Klondike. The Chicago Record's Book for Gold Seekers
The Klondike Gold Rush of 1898 began in earnest within 18 months of a major gold strike on Bonanza Creek, a tributary of the Klondike River near Dawson City, Canada. Tens of thousands of prospectors from around the world streamed north to Alaska and the Yukon in a feverish search for fortune. Klondike: The Chicago Record's Book for Gold Seekers was rushed into print by the Chicago Record, an important daily newspaper, in 1897, to assist those heading for the gold fields. The preface states that in the book “every known practical and contemplated route to all the gold fields in the north is fully, comprehensively, and minutely described, with maps and tables of distances which are absolutely reliable. Everything which a gold seeker should know that can be placed in type is contained in this book." The 555-page volume is organized in 37 chapters, which cover everything from where gold is found, routes to the Klondike, the international supply of gold, and life in Dawson City, to the history of Alaska, the policy of the Canadian government in the Yukon, women in the Klondike country, and many other topics. As advertised in the preface, “The gold seeker may take this book with him as a guide. It also can be placed in the home library, for its pages have a distinct educational value.” Klondike: The Chicago Record's Book for Gold Seekers contains an index and numerous maps and illustrations.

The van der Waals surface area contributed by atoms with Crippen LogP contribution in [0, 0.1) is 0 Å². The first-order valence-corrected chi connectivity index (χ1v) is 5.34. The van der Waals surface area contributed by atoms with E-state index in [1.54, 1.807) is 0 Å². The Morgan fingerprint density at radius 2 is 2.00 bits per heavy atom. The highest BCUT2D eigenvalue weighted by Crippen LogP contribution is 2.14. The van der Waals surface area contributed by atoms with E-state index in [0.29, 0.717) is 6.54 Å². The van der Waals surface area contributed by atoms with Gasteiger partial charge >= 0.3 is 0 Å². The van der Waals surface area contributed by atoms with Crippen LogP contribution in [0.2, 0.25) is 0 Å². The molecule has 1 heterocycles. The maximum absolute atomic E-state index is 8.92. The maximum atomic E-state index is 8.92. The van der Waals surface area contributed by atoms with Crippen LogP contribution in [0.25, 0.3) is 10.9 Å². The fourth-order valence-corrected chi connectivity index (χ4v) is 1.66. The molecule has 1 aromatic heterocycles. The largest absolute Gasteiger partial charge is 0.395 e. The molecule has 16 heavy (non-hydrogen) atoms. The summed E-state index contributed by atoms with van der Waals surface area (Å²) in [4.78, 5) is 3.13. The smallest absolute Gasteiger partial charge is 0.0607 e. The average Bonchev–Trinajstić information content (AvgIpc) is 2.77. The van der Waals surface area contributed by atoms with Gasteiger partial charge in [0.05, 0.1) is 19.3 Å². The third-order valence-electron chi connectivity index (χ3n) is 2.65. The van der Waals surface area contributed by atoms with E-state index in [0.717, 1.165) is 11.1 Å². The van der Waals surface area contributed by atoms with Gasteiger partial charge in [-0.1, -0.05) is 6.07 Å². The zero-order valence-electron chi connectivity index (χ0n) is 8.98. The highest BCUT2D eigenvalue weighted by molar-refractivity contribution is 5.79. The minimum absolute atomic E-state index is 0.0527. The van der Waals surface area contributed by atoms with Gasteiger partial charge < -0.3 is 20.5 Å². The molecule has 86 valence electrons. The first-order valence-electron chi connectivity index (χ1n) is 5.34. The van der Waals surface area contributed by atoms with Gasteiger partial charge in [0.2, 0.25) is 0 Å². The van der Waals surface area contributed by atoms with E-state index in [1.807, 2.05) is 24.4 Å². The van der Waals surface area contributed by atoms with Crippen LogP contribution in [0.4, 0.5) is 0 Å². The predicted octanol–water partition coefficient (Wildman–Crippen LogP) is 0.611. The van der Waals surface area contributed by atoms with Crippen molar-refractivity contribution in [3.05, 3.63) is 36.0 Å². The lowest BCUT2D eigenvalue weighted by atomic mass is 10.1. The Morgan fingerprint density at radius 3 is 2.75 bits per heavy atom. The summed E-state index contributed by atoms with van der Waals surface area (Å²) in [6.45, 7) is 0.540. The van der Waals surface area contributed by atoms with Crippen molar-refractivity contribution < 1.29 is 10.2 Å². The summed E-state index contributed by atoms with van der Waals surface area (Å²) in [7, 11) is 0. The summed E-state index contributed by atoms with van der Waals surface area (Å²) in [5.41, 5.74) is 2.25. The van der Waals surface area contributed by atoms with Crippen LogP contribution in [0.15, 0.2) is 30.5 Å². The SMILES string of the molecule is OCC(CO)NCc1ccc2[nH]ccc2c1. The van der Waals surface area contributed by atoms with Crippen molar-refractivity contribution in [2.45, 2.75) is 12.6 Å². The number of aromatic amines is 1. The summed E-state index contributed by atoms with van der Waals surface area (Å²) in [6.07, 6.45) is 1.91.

Monarch Book Company, Philadelphia
Title in Original Language
Klondike: The Chicago Record's book for gold seekers
Type of Item
555 pages : illustrations, maps
Last updated: January 10, 2018